My Thoughts: I didn't realize just how great of a rookie season Ackley has been having until I started researching this post. Both Baseball Reference and Fangraphs have him right around 2.3-2.4 WAR despite playing in only 52 games. I've been a big believer in Pineda since his 2009 season, and I'm extremely excited to see how he can follow up this great year in 2012. He looked amazing at the All-Star game, and I wish they'd done a better job of promoting him during that game.
On the Mariners' Anemic Offense:
MLBDD: The team is on pace to finish last in the league in runs scored, and near the bottom of the standings in a majority of the offensive statistics. This is after finishing near the bottom in most of those categories last year. What do you think the team will need next season to stop this trend of offense?
JS: That isn't an easy question to answer. At least not if I want to be concise. Obviously a number of players have contributed to this season's offensive misery, but the complete collapses by Ichiro and Franklin Gutierrez have been among the biggest problems, both now and when trying to project the future. Without knowing what they're going to be in 2012, it's hard to say whether things will be good, okay, or somehow worse. What should help, though, is that the team will have a DH in Mike Carp. It will have a first baseman in Justin Smoak, who is better than his stats. It will have a second baseman in Dustin Ackley. It will have a left fielder in Casper Wells. All of these guys should be at least average hitters, and Brendan Ryan isn't bad for a shortstop. Miguel Olivo might be okay for a catcher.
Next season's offense probably isn't going to be great, but there's reason to hope, so long as Gutierrez and Ichiro turn it around a little bit. If they don't, uh oh. The organization traded for about 27 outfielders this season, but those would be big holes.
Of course, a trade or a few trades could change everything. It would be nice to have a third baseman. Like pretty much any third baseman.
My Thoughts: There is hope with this team, as Ackley has turned into a top-flight hitter. Unfortunately, I'm really wondering if we've seen the last of the .330+ hitting Ichiro, and that this year's version is the new norm for him. I really hope not, as I'd love to see him get to 3000 hits here in the States. I do think that Gutierrez should rebound with a full offseason of rest, as he had some unusual health problems this season.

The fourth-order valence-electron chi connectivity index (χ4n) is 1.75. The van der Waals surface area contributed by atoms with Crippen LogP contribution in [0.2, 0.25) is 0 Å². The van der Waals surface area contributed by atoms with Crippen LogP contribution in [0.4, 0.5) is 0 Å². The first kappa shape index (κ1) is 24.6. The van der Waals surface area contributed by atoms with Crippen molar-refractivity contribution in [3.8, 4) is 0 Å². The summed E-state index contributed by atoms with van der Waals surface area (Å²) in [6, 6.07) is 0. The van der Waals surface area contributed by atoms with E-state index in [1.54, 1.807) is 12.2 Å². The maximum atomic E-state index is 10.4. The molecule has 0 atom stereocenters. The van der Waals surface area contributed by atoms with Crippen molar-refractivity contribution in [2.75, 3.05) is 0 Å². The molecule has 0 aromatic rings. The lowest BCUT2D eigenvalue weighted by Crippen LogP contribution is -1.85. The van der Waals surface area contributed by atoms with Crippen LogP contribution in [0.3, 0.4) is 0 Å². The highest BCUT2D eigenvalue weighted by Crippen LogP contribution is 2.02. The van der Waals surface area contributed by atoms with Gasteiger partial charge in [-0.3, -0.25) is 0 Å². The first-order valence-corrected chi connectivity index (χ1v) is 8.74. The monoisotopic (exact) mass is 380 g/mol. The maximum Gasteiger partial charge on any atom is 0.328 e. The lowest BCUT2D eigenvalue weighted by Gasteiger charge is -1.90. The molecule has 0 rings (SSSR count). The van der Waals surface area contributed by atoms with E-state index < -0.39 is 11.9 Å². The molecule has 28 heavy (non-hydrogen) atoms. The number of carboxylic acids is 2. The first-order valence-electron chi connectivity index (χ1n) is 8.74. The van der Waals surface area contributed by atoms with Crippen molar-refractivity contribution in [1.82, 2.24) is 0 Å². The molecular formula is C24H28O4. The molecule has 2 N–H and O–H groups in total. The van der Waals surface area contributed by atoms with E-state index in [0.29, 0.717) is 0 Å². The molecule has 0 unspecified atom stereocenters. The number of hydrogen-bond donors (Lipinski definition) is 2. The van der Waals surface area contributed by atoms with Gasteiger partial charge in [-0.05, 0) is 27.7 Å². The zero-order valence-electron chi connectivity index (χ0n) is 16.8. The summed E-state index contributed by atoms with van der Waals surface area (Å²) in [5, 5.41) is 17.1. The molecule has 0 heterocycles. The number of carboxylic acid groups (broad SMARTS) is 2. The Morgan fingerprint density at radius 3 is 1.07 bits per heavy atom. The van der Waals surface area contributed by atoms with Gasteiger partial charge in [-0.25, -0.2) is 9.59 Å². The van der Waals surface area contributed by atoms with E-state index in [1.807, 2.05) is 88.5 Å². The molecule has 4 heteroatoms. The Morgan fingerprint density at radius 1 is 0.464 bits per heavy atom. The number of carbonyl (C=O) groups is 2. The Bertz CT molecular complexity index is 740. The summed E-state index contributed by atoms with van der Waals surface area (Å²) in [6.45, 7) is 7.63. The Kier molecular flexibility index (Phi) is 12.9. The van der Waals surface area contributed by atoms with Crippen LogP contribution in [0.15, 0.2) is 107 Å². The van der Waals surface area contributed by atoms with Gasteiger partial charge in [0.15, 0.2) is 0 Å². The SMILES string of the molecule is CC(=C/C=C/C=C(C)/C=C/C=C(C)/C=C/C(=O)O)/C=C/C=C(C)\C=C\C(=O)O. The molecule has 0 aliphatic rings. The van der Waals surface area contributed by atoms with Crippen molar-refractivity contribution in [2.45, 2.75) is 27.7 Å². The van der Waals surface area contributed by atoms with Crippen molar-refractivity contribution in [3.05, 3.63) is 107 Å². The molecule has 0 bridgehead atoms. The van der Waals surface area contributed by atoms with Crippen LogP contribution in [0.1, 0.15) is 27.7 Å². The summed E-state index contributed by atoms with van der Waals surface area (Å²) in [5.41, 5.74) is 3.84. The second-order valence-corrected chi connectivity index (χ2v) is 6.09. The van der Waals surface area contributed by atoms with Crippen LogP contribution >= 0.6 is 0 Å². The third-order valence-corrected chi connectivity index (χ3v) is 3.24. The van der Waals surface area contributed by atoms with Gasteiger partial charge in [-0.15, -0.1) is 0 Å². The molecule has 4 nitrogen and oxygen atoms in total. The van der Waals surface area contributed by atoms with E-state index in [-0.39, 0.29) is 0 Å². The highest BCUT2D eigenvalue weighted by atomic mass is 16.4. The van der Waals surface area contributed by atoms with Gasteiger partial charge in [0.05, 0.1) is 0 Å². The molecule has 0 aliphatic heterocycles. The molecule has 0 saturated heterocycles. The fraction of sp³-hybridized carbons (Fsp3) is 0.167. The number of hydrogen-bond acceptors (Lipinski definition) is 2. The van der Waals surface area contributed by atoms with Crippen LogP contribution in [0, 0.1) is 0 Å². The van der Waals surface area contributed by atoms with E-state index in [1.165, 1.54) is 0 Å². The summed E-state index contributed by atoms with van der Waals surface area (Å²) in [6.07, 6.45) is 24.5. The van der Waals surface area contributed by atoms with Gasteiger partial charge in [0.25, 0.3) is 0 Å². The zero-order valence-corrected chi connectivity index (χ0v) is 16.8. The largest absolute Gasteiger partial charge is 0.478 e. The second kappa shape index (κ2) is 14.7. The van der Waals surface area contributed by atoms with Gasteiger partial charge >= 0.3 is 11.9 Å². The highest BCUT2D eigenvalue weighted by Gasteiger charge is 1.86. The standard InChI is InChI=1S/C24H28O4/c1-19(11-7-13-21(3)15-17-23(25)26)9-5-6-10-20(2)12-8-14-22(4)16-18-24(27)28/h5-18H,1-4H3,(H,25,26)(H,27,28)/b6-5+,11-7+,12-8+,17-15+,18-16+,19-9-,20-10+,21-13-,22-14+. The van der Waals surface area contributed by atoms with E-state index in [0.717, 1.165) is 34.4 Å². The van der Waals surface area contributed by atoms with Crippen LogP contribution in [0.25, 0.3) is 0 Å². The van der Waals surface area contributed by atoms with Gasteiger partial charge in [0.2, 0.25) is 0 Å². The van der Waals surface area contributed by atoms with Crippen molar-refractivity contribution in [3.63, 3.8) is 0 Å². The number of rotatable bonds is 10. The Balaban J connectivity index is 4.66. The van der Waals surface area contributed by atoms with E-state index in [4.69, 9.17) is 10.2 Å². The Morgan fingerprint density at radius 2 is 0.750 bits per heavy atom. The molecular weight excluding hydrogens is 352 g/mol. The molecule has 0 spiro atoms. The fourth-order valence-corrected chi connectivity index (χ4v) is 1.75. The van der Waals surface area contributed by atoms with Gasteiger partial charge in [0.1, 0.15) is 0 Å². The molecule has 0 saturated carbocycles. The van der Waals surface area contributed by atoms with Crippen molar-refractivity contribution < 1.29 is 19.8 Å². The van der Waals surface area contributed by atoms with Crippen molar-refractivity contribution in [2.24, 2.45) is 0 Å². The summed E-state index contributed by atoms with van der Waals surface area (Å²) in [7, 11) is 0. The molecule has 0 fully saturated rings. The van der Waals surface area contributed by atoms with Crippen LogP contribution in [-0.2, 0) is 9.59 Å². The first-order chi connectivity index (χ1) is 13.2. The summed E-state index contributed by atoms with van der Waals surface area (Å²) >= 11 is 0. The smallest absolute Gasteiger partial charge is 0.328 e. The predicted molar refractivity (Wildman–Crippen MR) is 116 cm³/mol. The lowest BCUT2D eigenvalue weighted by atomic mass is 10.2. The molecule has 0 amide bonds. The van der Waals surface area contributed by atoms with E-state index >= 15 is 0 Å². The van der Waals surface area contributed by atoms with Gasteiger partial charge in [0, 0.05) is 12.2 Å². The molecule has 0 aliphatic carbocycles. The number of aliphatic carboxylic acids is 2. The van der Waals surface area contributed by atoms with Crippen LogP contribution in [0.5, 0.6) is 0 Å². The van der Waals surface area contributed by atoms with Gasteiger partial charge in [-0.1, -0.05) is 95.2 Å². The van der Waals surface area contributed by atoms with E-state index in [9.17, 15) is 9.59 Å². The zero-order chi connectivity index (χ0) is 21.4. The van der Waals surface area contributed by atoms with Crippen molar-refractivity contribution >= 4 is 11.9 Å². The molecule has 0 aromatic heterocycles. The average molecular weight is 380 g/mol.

On the Personnel:
MLBDD: The team has been saddled unfortunately with the poor performance of Chone Figgins and his 4 year, $36 Million contract. At this point, do you want to see the team keep him and try to improve his value, or would you rather just see him moved for anything at this point?
JS: I see no reason to keep Figgins and give him significant playing time. I'm not opposed to the idea of trying him out as a utility guy, so long as he isn't opposed to it, either, just on the off chance that he re-discovers how to get on base. But if the Mariners dealt him for another bad contract, that would be fine, and if the Mariners cut him tomorrow and ate the rest of his salary, that would be fine, too. The Chone-Figgins-as-productive-regular-player ship has sailed. It sailed a long time ago.
My Thoughts: I'm inclined to agree at this point. I don't know what exactly happened in the time between when Figgins left Anaheim and when he signed with the Mariners, but clearly it hasn't worked out very well. The team will owe him just $17 million of that $36 million total after this season, but the vesting option for 2014 ($9 Million with 600 PA in 2013) could scare a lot of teams from trading for him even if they Mariners take on most of the money.
Just for Fun:
MLBDD: What film best represents the 2011 Mariners? I'll go with Paul Blart: Mall Cop. I didn't expect much, but wow. ;)
JS: Leap Year. There's a handful of interesting actors and actresses, but those who have watched it should actively discourage their friends from doing the same.
My Thoughts: I can't say I've seen that one, but I don't recall hearing too many things about it that made me want to see it either. Which is probably a pretty good analogy for the Mariners season.
Thanks to Jeff for taking to the time to answer our questions in what has been a bit of a difficult season for Mariners' fans. You can find his writings both at Baseball Nation and of course at Lookout Landing.